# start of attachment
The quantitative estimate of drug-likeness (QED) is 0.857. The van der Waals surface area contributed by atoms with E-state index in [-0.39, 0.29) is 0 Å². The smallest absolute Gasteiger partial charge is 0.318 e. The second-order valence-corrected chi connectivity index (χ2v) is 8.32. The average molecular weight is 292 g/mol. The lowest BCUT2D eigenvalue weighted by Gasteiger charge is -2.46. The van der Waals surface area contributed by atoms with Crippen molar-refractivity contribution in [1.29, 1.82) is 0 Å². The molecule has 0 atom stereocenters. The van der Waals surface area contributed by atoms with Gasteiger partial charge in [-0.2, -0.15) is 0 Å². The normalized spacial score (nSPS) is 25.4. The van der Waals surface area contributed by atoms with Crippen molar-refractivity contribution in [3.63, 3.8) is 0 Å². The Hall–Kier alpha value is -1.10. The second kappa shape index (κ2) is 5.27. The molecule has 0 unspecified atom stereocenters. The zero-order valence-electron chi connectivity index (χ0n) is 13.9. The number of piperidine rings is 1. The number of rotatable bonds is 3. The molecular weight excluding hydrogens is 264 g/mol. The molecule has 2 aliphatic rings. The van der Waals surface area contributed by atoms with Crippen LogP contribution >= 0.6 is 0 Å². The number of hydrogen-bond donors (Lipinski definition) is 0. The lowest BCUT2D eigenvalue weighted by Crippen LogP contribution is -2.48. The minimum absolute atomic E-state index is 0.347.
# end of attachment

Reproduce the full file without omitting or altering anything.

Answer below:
The quantitative estimate of drug-likeness (QED) is 0.857. The van der Waals surface area contributed by atoms with E-state index in [-0.39, 0.29) is 0 Å². The smallest absolute Gasteiger partial charge is 0.318 e. The second-order valence-corrected chi connectivity index (χ2v) is 8.32. The average molecular weight is 292 g/mol. The lowest BCUT2D eigenvalue weighted by Gasteiger charge is -2.46. The van der Waals surface area contributed by atoms with Crippen molar-refractivity contribution in [1.29, 1.82) is 0 Å². The molecule has 0 atom stereocenters. The van der Waals surface area contributed by atoms with Gasteiger partial charge in [-0.2, -0.15) is 0 Å². The normalized spacial score (nSPS) is 25.4. The van der Waals surface area contributed by atoms with Crippen molar-refractivity contribution in [3.63, 3.8) is 0 Å². The Hall–Kier alpha value is -1.10. The second kappa shape index (κ2) is 5.27. The molecule has 0 unspecified atom stereocenters. The zero-order valence-electron chi connectivity index (χ0n) is 13.9. The number of piperidine rings is 1. The number of rotatable bonds is 3. The molecular weight excluding hydrogens is 264 g/mol. The molecule has 2 aliphatic rings. The van der Waals surface area contributed by atoms with Crippen LogP contribution >= 0.6 is 0 Å². The number of hydrogen-bond donors (Lipinski definition) is 0. The lowest BCUT2D eigenvalue weighted by Crippen LogP contribution is -2.48. The minimum absolute atomic E-state index is 0.347.